About the Author
Mark Kiester is the youngest of three sons. His mother, Jane Kiester, is an acclaimed teacher of both French and English. She has authored nine books that offer a new, laugh-filled approach to an old, often boring discipline. Her books include the well-known and widely-used “Grammar with a Giggle” series.
Mark’s father, Charles Kiester, championed efforts as a planner to curb urban sprawl throughout North Central Florida. Chuck was instrumental in saving the Suwannee River from development and has left behind a legacy that is still alive today.
Mark studied Finance, and later Accounting, at the University of Florida. His experience includes both public and private organizations, and he is currently an auditor for the Alachua County Tax Collector. Mark lives and works in Gainesville, Florida with his Boxer, “Rocky.” He formerly raced for the championship University of Florida Cycling Team and enjoys exploring the back roads and trails of the rural South. Glitter in the Dark is his first novel, followed by A Book for Every Body, from which the first chapter, Earl Thomas, is his first short story.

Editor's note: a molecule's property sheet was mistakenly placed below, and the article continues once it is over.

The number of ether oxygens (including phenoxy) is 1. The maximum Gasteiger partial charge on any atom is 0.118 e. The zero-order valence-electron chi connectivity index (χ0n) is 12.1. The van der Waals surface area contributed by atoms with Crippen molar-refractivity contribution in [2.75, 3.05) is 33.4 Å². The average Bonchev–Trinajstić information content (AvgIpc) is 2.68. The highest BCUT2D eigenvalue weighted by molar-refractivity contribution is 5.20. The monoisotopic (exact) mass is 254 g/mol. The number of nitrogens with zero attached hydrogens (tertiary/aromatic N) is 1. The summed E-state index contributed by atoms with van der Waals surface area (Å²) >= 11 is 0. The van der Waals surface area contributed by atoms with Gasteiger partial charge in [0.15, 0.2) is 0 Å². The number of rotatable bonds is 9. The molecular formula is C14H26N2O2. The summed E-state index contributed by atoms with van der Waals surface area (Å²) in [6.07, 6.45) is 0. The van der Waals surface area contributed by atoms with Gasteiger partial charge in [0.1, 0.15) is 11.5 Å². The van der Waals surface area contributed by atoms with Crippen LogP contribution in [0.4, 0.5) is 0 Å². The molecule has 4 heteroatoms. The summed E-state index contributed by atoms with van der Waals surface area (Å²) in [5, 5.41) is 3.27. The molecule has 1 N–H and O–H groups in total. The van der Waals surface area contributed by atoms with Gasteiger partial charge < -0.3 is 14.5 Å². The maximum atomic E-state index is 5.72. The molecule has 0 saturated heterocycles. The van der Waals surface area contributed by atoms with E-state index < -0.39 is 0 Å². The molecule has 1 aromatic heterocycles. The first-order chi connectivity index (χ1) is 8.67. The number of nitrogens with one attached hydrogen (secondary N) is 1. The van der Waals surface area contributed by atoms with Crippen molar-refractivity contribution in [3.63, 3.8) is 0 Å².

He has also authored several poems, one self-published:
A blind man wanders aimlessly, sightless for fifty years
He observes everything, but sees nothing at all
Lurking dark city streets, your sight is his smell
Fresh pastries, stale coffee, he tastes each delight tentatively
A revelation with each try
Continual conversations pass by mostly unnoticed, unconcerned
But welcomed by one
Footsteps and shuffles provide rhythm
Orchestrating timelines, stories of life
He adds color and light, dancing images unfathomed by all
Red, green, purple and gold
Vivid perceptions, twisted illusions, ones we cannot translate
Unimaginable, much like his misfortune as told
Truth be known, forever more
He is a happy man, nothing less, nothing more
Generations of poets, songwriters, journalists, historians, tale-tellers, teachers, speakers and childhood dreamers have fostered numerous genera, person, tense, style and other qualities that have not been – and will never be – categorized, qualified, judged or remembered. This collection of madness passes down from one generation to the next in a variation of character, of rhyme or rhythm, of reasoning or doubt, of happiness or despair – each in colors never though possible.